• What do you have? - ?מה יש לך (what's your problem? / what's wrong with you!)
  • Have you gone crazy?! - ?השתגעת (said regarding anything outside the speaker's comfort zone)
  • Don't confuse my brain! - !אל תבלבל לי את המוח (stop making me crazy!)
  • Go find your friends! - !לך לחפש את החברים שלך (you'll be on your own)
  • Don't be naive! - !אל תהיה נאיבי / תמים (grow up!)
  • You must be confused! - אתה מבולבל (you don't know your place)
  • Nonsense! - שְׁטוּיוֹת (dismissive usually combined with a wave of the hand)
  • Dumbbell! -  דביל! (Usually said about someone, not to their face)
  • Waste of Time - !חבל על הזמן (can be either very good or very bad, depending on context)
  • What Garbage! - איזה זבל (dismissive used to denigrate bad work)
  • You're living in a film! - אתה חי בסרט (disconnected from reality / a drama queen)
  • What a mess! - איזה בלאגן (anything that isn't arranged as the speaker would have done)
  • He has a cockroach in his head! - יש לו ג'וק בראש (someone who can't let go of a bad idea)
  • A redeemer has come to Zion! - !ובא לציון גואל (used sarcastically when a newcomer to the dicussion thinks they have saved the day)

I was recently in a meeting with several colleagues when the discussion began to get heated.  Opinions were dismissed, facts were discounted, intentions were questioned and feelings (mine, anyway), began to get hurt.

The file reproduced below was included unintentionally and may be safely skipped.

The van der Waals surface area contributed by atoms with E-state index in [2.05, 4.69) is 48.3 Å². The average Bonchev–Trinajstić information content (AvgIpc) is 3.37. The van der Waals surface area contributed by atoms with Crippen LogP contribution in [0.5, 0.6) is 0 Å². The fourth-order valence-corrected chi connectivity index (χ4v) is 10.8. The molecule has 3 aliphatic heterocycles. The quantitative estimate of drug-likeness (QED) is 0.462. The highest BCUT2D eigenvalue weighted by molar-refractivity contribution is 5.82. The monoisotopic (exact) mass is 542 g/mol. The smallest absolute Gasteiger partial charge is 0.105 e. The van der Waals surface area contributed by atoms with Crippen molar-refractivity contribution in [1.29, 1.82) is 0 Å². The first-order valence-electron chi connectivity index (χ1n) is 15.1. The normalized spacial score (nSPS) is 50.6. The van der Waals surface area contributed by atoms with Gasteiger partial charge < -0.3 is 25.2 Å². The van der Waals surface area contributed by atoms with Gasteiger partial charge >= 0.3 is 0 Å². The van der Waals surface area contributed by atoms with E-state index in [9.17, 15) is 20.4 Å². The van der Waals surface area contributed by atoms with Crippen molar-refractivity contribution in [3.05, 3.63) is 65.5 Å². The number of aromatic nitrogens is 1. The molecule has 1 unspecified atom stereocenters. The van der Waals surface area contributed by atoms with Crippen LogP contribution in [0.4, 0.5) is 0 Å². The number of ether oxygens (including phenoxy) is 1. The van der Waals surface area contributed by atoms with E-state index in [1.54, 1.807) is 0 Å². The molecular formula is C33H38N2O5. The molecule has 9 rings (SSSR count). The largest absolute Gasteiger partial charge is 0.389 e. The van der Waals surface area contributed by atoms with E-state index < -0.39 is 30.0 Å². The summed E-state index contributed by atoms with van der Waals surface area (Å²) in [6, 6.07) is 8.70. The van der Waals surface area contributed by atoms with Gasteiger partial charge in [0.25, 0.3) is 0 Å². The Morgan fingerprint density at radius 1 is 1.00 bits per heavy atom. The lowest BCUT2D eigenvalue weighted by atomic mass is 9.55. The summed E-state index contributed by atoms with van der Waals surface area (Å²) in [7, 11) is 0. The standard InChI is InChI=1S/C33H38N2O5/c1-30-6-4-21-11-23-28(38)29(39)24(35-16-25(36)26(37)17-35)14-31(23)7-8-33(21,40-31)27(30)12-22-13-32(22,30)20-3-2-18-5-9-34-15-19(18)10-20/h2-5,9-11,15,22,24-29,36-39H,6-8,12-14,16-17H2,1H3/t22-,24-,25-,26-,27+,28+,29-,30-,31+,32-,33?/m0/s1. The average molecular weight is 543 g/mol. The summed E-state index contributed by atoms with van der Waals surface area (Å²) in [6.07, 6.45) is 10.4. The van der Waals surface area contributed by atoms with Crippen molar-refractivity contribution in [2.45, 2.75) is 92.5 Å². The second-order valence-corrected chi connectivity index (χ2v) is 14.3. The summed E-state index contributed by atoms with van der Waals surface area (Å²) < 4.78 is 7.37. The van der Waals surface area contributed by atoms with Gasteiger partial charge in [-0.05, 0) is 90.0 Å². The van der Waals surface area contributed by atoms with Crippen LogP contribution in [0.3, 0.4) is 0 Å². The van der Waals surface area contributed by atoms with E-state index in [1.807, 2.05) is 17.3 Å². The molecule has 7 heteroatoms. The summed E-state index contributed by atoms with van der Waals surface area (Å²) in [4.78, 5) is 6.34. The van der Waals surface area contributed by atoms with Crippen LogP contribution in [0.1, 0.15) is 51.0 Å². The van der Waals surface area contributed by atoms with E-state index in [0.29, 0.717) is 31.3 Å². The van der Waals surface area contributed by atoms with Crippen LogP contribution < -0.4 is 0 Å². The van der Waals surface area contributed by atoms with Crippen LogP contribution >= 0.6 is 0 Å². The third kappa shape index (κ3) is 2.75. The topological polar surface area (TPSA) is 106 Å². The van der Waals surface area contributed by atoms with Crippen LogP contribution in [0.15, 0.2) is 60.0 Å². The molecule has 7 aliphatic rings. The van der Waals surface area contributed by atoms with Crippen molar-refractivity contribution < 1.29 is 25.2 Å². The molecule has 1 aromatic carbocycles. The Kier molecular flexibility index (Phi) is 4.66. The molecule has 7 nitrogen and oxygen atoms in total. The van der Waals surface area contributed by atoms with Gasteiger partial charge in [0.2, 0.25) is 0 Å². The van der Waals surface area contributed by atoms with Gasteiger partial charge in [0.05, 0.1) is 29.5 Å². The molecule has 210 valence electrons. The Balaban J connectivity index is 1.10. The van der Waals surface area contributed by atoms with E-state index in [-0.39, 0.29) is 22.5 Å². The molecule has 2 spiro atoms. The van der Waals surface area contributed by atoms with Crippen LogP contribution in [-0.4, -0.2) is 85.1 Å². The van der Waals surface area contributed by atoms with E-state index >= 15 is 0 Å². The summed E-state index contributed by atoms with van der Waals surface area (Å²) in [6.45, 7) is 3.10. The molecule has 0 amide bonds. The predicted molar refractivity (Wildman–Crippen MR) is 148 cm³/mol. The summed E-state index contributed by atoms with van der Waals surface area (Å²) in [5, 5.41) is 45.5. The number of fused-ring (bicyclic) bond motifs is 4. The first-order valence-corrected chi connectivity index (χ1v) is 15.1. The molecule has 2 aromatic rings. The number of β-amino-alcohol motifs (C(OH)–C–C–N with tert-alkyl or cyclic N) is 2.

And then suddenly I took a mental step back and looked around the conference table.  There were a few native Israelis, but many of the participants were immigrants; from the former Soviet Union, France, Argentina and the US.

Here we were, a group of people who had grown up speaking a grab-bag of languages, yet we were magically communicating (albeit, rudely).  All I could do was smile.

When the guy directly across from me noticed my grin he gave me that classic Israeli hand gesture where you extend your thumb,index and middle finger and turn your hand palm-up, and asked ?מה יש לך (what's wrong with you?).

I just shook my head and continued smiling as the argument swirled around me. 

How to explain to an Israeli how magical it is to an American (we, who travel the globe screaming in English thinking that will help make ourselves understood), to be able to sit and converse effortlessly in a common language with people from all over the world.


[When I started this blog back in 2003, I was fresh off the boat and was constantly getting hit on the head by things that only a new immigrant would see.  That era was rich in blog-fodder which (hopefully) helped smooth the way for others who came after me.  But over the past few years I have become mostly blind to that 'je ne sais quoi' known as 'the immigrant experience'.  Maybe it means I'm acclimating.  Maybe it means I've grown a slightly thicker skin.  Whatever the reason, I have become less attuned to the charming (and not-so-charming), things that only an outsider would notice.  I guess that's why the topic of today's post caught me so much by surprise... and I just had to share.]

Posted by David Bogner on January 25, 2018 | Permalink | Comments (3)